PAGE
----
President-elect Barack Obama's cabinet choices for his national security team were made official today, as he announced Hillary Clinton as secretary of state, Robert Gates as defense secretary, and Eric Holder as attorney general.
Other appointments Obama made public this morning were Arizona Gov. Janet Napolitano as homeland security secretary, his campaign's foreign policy adviser Susan Rice as United Nations ambassador, and former Marine Gen. James Jones as national security adviser.
He reportedly has also chosen former Senate Democratic leader Tom Daschle as health and human services secretary and New Mexico Gov. Bill Richardson as secretary of commerce.
Now, Obama has only half of his cabinet to fill. He has said that he wants to move with "deliberate haste" to get the country on the right track as soon as possible once in office.
Many see his national security appointments as more hawkish than he is. At the same time, they represent a shift in foreign policy toward one that recognizes the limits of the military alone and focuses on preventing conflicts and fixing failed states. In Afghanistan, this would mean redoubling efforts for reconstruction in the country, which has lagged despite President Bush's promises.
"The strength of our military has to be combined with the wisdom and force of our diplomacy," Obama said at a press conference this morning. "We are going to be committed to rebuilding and strengthening alliances around the world to advance American interests and American security."
Obama's pick of Susan Rice as ambassador to the United Nations also sends a message, noted by leaders at home and abroad, that the United States will be tougher in opposing genocide. Rice has advocated more muscular action, including military force if necessary, against mass killings like those in Sudan.
Obama also announced that he will restore the post to the cabinet, as it was under Bill Clinton. That sends another message—that the new administration plans to prioritize engagement with the U.N. "The global challenges we face demand global institutions that work," Obama said, calling the U.N. "an indispensable, if imperfect, forum."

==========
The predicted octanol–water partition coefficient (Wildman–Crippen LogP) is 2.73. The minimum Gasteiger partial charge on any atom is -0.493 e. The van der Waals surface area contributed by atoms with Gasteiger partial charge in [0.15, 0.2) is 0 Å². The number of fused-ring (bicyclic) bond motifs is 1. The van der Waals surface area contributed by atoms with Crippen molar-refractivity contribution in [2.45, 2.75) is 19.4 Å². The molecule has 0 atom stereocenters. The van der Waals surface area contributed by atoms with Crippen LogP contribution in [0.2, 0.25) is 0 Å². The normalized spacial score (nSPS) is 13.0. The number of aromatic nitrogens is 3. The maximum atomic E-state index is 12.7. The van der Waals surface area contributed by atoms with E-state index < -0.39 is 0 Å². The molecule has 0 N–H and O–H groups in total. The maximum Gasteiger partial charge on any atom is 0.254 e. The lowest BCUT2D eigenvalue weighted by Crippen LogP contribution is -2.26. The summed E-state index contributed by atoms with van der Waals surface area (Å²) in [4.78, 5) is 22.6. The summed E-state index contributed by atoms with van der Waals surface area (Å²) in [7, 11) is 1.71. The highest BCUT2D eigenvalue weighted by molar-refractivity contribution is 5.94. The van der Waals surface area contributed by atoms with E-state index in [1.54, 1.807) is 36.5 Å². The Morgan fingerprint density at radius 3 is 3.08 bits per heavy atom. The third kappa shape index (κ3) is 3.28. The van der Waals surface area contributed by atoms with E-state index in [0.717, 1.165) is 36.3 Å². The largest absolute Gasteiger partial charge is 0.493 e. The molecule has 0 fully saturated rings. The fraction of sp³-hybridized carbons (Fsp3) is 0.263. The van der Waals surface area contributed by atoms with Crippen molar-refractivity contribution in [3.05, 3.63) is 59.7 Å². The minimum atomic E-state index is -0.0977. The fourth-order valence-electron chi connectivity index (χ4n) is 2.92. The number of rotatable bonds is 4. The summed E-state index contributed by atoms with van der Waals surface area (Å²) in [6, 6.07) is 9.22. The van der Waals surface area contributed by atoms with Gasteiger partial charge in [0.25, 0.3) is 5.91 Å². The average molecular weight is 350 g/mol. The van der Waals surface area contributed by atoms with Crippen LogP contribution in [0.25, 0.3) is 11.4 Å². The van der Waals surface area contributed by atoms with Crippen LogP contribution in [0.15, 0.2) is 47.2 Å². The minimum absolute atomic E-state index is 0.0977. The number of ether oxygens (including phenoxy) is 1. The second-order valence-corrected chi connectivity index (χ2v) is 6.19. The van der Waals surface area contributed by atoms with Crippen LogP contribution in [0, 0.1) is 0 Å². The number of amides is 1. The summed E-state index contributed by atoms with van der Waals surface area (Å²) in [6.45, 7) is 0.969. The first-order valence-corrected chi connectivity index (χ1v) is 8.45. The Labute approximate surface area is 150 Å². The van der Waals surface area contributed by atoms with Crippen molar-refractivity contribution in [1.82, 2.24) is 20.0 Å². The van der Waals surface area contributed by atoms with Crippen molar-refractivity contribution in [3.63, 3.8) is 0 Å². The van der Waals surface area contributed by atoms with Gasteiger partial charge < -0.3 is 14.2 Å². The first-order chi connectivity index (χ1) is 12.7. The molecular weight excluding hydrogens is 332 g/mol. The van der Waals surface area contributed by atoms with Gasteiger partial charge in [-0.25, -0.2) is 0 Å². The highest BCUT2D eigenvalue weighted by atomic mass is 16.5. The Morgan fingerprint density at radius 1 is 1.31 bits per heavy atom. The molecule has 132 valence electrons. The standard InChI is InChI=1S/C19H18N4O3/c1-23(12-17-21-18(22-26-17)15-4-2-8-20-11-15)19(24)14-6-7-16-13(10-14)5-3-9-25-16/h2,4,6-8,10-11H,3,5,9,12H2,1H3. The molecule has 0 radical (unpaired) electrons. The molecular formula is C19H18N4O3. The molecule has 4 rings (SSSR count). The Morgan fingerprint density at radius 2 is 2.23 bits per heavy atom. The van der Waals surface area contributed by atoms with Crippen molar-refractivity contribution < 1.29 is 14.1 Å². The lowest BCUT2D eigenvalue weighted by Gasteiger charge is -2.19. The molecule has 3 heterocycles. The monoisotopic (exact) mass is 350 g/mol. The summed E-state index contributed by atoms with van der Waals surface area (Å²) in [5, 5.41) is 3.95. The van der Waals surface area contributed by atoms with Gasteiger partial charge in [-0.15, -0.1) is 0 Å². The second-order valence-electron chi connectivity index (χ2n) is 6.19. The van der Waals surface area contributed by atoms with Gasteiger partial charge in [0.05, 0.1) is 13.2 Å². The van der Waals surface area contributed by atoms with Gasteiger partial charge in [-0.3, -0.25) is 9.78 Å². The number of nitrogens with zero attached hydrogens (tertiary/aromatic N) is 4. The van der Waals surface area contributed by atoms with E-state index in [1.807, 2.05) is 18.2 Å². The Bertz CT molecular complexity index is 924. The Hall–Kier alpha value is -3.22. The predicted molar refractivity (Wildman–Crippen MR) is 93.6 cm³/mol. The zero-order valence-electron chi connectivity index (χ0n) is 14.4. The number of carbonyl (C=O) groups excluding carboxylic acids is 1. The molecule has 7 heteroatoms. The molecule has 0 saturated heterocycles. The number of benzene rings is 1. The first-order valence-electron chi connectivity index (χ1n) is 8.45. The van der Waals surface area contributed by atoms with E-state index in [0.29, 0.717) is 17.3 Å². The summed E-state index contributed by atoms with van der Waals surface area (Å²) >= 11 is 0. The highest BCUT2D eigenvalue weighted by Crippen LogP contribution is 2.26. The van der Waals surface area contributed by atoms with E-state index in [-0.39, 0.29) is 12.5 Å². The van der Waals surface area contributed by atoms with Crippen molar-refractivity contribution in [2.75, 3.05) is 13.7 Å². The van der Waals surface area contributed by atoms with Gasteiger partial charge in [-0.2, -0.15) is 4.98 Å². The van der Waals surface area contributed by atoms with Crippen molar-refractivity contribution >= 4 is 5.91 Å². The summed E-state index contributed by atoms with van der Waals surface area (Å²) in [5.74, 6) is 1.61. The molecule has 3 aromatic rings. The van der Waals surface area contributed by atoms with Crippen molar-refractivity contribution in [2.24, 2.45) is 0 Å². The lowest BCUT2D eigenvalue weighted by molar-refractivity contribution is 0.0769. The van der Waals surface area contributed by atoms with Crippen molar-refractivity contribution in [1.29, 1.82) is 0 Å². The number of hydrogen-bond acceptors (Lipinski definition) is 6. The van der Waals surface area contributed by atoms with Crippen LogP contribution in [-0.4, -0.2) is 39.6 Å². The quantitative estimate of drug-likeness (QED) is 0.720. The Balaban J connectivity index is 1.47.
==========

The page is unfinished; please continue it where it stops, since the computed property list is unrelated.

As much as they tell the world about how the president-elect plans to lead, Obama's appointments also reveal a great deal about him. They show that, talk of change aside, Obama is a politician. And he's one who has turned out not to sweep old Washington aside after all, but to welcome many of its faces into the Obama fold.
But they show that he also is an intellectual, more interested by someone's credentials than by loyalty. He's also willing to take risks that could alienate some supporters, such as by choosing rival Clinton and Republican Gates.
His desire for alternate views—as long as those views agree on their core vision of America's role in the world—played a key part in his picks, he said.
"I assembled this team because I'm a strong believer in strong personalities and strong opinions," Obama said. "I think that's how the best decisions are made. One of the dangers in the White House, based on my reading of history, is that you get wrapped up in groupthink, and everyone agrees with everything, and there is no discussion, and there are no dissenting views. So, I am going to be welcoming a vigorous debate in the White House."
Even so, he added, "understand that I will be setting policy in the White House."
- Read about Robert Gates's selection as one of America's Best Leaders by U.S. News.
- Read more about Obama's transition.